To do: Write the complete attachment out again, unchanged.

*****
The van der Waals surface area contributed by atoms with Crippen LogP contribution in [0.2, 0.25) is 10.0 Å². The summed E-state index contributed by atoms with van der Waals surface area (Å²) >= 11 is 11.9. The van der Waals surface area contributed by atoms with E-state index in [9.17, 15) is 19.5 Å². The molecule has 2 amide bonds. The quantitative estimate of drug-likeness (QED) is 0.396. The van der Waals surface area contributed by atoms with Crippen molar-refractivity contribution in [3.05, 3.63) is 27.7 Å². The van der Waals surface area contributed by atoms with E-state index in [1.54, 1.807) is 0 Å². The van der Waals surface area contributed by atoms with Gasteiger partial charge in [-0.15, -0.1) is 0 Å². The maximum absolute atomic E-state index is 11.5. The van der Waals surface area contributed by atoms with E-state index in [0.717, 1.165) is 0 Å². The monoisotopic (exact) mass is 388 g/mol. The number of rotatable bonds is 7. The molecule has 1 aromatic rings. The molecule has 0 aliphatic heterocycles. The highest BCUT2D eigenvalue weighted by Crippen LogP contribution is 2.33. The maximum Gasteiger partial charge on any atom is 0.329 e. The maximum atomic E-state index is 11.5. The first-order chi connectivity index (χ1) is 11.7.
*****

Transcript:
The van der Waals surface area contributed by atoms with Crippen LogP contribution in [0.2, 0.25) is 10.0 Å². The summed E-state index contributed by atoms with van der Waals surface area (Å²) >= 11 is 11.9. The van der Waals surface area contributed by atoms with E-state index in [9.17, 15) is 19.5 Å². The molecule has 2 amide bonds. The quantitative estimate of drug-likeness (QED) is 0.396. The van der Waals surface area contributed by atoms with Crippen molar-refractivity contribution in [3.05, 3.63) is 27.7 Å². The van der Waals surface area contributed by atoms with E-state index in [1.54, 1.807) is 0 Å². The van der Waals surface area contributed by atoms with Gasteiger partial charge in [-0.15, -0.1) is 0 Å². The maximum absolute atomic E-state index is 11.5. The van der Waals surface area contributed by atoms with E-state index in [0.717, 1.165) is 0 Å². The monoisotopic (exact) mass is 388 g/mol. The number of rotatable bonds is 7. The molecule has 1 aromatic rings. The molecule has 0 aliphatic heterocycles. The highest BCUT2D eigenvalue weighted by Crippen LogP contribution is 2.33. The maximum Gasteiger partial charge on any atom is 0.329 e. The maximum atomic E-state index is 11.5. The first-order chi connectivity index (χ1) is 11.7.